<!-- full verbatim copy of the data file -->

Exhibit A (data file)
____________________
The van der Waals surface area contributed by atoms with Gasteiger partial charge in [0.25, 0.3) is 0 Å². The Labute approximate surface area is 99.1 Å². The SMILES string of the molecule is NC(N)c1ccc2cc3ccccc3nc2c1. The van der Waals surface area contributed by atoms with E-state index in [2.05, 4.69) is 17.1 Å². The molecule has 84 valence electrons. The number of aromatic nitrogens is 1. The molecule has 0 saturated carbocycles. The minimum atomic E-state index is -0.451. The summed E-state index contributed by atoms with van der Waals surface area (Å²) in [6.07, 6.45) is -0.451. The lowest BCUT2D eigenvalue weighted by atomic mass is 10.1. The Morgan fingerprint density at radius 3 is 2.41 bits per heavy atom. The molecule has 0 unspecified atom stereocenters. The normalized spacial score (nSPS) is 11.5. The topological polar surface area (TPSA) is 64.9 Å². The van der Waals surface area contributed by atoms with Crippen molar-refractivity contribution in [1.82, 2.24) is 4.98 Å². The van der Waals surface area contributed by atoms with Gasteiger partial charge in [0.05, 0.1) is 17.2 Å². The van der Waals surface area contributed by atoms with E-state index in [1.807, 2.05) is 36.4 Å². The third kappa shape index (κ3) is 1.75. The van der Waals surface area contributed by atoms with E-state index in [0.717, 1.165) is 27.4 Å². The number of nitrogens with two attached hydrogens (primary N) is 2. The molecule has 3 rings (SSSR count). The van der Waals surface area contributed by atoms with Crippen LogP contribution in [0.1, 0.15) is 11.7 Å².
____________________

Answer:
The van der Waals surface area contributed by atoms with Gasteiger partial charge in [0.25, 0.3) is 0 Å². The Labute approximate surface area is 99.1 Å². The SMILES string of the molecule is NC(N)c1ccc2cc3ccccc3nc2c1. The van der Waals surface area contributed by atoms with E-state index in [2.05, 4.69) is 17.1 Å². The molecule has 84 valence electrons. The number of aromatic nitrogens is 1. The molecule has 0 saturated carbocycles. The minimum atomic E-state index is -0.451. The summed E-state index contributed by atoms with van der Waals surface area (Å²) in [6.07, 6.45) is -0.451. The lowest BCUT2D eigenvalue weighted by atomic mass is 10.1. The Morgan fingerprint density at radius 3 is 2.41 bits per heavy atom. The molecule has 0 unspecified atom stereocenters. The normalized spacial score (nSPS) is 11.5. The topological polar surface area (TPSA) is 64.9 Å². The van der Waals surface area contributed by atoms with Crippen molar-refractivity contribution in [1.82, 2.24) is 4.98 Å². The van der Waals surface area contributed by atoms with Gasteiger partial charge in [0.05, 0.1) is 17.2 Å². The van der Waals surface area contributed by atoms with E-state index in [1.807, 2.05) is 36.4 Å². The third kappa shape index (κ3) is 1.75. The van der Waals surface area contributed by atoms with E-state index in [0.717, 1.165) is 27.4 Å². The number of nitrogens with two attached hydrogens (primary N) is 2. The molecule has 3 rings (SSSR count). The van der Waals surface area contributed by atoms with Crippen LogP contribution in [0.1, 0.15) is 11.7 Å².